Rolls of the dice: Sborz outduels Ruse to fuel UVA win
Brian O’Connor went to bed Saturday night after his UVA baseball team had dropped Game 1 of its Super Regional series to Maryland knowing that he would use his Game 3 starter, Artie Lewicki, to get whatever late key outs he needed in Game 2.
What that decision meant was that if he was still alive for a Game 3, then he would have to go with Josh Sborz, who had been demoted from his weekend starting spot to the bullpen a month ago.
What O’Connor couldn’t have known Saturday night was that going with his fourth option on Monday would give him the advantage.
“I had complete confidence in Josh Sborz going out there today. That guy has really electric stuff. After he settled down after the first inning he was absolutely in control for seven innings,” O’Connor said after his roll of the dice came up craps, with Sborz giving him seven scoreless innings in what turned into an 11-2 Virginia win that sends his team back to the College World Series for the third time in six seasons.
Maryland coach John Szefc also rolled the dice heading into Game 3, starting Bobby Ruse (7-2, 2.72 ERA, 30 appearances, three starts in 2014) over Jake Drossner (4-1, 2.45 ERA in 13 appearances, 12 of them starts). Drossner would not see the mound in Game 3, and Ruse would not be long for it, giving up three runs in the first, on an RBI single to Derek Fisher and a two-run triple to Kenny Towns, before being chased in the third in the midst of another three-run inning.
Ruse was charged with six runs, all earned, in two and a third innings, and Maryland was basically done by the time he had put on his warmup jacket for the final time.
“I don’t regret it,” Szefc said of the decision to go with Ruse. “Bobby has been a strike-thrower for us all year and has been very effective. You’ve got to realize what we ran into tonight. [Virginia] is by far the most talented team we’ve played all year. Not even close. Sborz could be a number one starter for a lot of teams. We ran into what very well could be the national champion at home in their park. I haven’t seen a team like this in 13 years.”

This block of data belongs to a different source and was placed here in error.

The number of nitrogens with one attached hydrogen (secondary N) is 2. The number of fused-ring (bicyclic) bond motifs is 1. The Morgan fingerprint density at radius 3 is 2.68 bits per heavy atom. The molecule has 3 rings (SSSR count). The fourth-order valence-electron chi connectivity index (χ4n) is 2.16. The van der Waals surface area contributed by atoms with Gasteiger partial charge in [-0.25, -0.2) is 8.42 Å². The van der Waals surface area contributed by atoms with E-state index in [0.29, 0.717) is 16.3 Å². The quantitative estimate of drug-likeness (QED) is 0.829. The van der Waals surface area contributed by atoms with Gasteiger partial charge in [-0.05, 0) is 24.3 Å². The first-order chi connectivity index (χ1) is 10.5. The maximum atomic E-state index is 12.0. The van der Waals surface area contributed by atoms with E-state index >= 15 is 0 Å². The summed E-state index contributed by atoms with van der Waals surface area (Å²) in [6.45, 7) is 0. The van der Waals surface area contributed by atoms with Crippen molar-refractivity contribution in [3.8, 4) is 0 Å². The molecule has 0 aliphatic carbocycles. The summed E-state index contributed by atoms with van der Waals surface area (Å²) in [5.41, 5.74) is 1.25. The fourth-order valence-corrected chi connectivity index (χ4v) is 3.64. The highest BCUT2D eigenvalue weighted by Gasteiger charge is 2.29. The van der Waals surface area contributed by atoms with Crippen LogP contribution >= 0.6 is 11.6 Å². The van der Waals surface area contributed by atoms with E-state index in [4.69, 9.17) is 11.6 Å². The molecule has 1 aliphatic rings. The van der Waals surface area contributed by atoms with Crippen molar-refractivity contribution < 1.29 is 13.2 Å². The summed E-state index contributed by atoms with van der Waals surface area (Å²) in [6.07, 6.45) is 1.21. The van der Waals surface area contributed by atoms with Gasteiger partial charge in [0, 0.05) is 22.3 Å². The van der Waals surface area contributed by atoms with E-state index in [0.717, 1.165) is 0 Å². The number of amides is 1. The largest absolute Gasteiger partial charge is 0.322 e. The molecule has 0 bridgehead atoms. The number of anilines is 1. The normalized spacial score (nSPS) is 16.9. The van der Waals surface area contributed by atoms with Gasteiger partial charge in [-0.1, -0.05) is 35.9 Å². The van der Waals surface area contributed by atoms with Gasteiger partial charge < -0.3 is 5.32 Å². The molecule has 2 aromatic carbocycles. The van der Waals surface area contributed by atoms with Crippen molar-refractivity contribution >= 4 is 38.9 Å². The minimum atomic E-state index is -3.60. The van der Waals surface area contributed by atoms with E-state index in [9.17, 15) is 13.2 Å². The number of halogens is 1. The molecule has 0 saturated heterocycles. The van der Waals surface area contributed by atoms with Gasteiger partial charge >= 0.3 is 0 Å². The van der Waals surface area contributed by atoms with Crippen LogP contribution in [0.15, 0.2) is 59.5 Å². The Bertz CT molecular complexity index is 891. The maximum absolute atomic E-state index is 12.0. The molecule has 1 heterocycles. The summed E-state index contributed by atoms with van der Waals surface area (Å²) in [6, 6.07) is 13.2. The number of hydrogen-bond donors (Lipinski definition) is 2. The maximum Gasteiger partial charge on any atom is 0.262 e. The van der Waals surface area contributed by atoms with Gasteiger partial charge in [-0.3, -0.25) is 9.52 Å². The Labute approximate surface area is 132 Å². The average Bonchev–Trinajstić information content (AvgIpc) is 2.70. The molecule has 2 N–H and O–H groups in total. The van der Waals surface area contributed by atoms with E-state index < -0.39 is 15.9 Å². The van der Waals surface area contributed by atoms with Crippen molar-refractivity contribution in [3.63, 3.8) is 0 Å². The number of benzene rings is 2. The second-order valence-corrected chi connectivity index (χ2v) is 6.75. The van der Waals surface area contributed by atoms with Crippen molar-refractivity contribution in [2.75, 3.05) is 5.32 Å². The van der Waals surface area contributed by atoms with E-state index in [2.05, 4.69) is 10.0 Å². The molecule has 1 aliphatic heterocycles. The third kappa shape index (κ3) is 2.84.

Which is maybe easy to say in retrospect, but little about the move to go with Ruse, who hadn’t started since April 9, seemed to make sense. The soft-tossing righty, whose fastball topped out at 87 mph, was hit early and hard by an aggressive UVA offense, which didn’t have trouble with the Maryland pitching staff all weekend, putting up 22 runs on 39 hits in the three games.
For O’Connor, as good as Sborz was, the offense was just as good, putting up the two early threespots, then answering Maryland’s one challenge of the night, a two-run eighth that forced O’Connor to go to closer Nick Howard to get the final out of that inning, with a five-run eruption that turned the ninth into a processional.
“Certainly our offensive output was outstanding,” O’Connor said. “Much was made of our offensive ball club before this season started. There were some games where it didn’t go so well and it wasn’t easy, and we won a lot of close ballgames. Certainly the last two weeks, this offensive team showed what it was capable of doing.”
Offense had been the weak link all season long, with the Cavs scoring just 5.4 runs per game in the regular season in 2014, down from the 7.9 runs per game that Virginia put up in 2013. But in the regional round last weekend and then the Super Regionals with Maryland, UVA scored a combined 44 runs in six games, 7.3 runs per game, including nine in the regional-clinching win over Arkansas and then the 11 in the Super Regional clincher.
“I think this is a team that is built to win in Omaha, and I think they understand what it takes to be very successful there,” O’Connor said. “They will be focused. They’ll enjoy this victory tonight certainly, but tomorrow we’ll turn our attention to our next opponent. I think in all phases of the game, this team is pretty special. I’m excited to see them go out to Omaha and compete for a national championship.”
– Column by Chris Graham